Scott_Williams on 08/01/2012 at 02:00PM
Obviously, you start with Suicide. Then you hit the dusty highway & head backwards, about 15 years. On the way, you stop at a Howard Johnson's where you pick up smokes and an underage girl. Leaving, you spot a shoebox on the ground - it's filled with a stranger's snapshots, postcards and love-letters. You take it, because this will contain your memories. Heading back to the future, you make a pitstop in downtown NYC ca. 1981, just to wash up.
Now that you've got the basic ingredients for Dirty Beaches, you just need the right chef. He is Alex Zhang Hungtai, a bi-coastal Canadian of Taiwanese birth and no place of his own. Though currently, Montreal seems to be doing quite nicely.
Alex and guitarist Shub Roy recently made their first visit to WFMU, and I'm the lucky sumbitch who got to host & record them, while trying not to get drool on their sweet gear. Korg MS-10 synth! Ace Tone analog delay! A homemade fuzz pedal! Real nice mic too, I forgot to ask what that was.
Anyway, we're all real excited to share their live set with you, including an interview where we learn of other things happening in Montreal, and some upcoming releases, including 2 of Alex's film soundtrack projects. An Italian horror film!!
Check out the video of their performance, and here's more Dirty Beaches on the FMA.
Scott_Williams on 01/12/2011 at 05:59PM
Brooklyn's Oneida has long occupied a large engorged chunk of the collective heart of us freeform freaks in Jersey City, so it's with much excitement that we're finally able to share with you three full sets (and then some) that the band has performed over the years on WFMU. I'll introduce you to the two I was fortunate to host.
Oneida's first appearance, on my show in June 2000, introduced us to their homebrewed blend of minimalist no wave, kraut jams and freedom rock. Overheated farfisas and squalling guitars collided with the most propulsive and exciting drumming since Keith Moon, while the singers mined the classic lyric canon of rock music.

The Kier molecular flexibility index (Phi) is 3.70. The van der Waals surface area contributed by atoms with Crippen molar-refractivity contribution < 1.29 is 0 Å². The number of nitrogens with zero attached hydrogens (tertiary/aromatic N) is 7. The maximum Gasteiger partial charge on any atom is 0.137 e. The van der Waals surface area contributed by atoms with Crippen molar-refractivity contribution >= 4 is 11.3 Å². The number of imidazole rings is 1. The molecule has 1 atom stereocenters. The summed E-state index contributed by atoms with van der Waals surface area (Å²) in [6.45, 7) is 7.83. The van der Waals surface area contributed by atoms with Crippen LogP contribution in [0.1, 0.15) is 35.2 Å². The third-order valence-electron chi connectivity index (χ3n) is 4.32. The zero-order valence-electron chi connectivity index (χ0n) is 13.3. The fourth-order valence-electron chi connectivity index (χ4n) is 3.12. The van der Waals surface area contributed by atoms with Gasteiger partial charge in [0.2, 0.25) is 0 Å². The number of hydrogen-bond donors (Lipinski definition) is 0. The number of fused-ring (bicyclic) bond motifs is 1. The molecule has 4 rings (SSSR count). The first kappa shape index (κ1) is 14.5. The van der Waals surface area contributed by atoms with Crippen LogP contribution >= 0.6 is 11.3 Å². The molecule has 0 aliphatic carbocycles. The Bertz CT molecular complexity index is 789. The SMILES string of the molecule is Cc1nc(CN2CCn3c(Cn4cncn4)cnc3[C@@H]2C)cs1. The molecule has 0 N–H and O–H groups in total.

FMU history buffs take note of the answer to the question "who was the first band to play live on WFMU after 9/11?": Oneida, on my Sept 17, 2001 show. When you need a heavy fog-lifting and blast of clarity, you call Oneida. They delivered. Set opener "To Everything There is a Tyme to Remember Aaliyah" rescued the recently deceased singer from the historical black hole that swallowed Gary Condit and sharks, while "Sheets of Easter" provided the necessary peeling back of the sky and release of a lot of anxious, nervous, just plain bad feeling. Fittingly, when the radio show was over, the band kept playing, as you'll hear on "Double Lock Your Mind". This set, by the way, was one of my all-time personal favorite WFMU experiences.
Five years later, Oneida returned yet again, performing on Terre T's Cherry Blossom Clinic, and we've got that set here as well; then there was that amazing collaboration with Alan Vega, doing Suicide's "Rocket USA" at one of our FMA launch shows in October 2007. Annnnnd, we've got their May 2009 performance on the banks of the ol' Mediteranney, at Barcelona's annual Primavera Sound Festival, recorded and broadcast by WFMU. Whew... Dig in!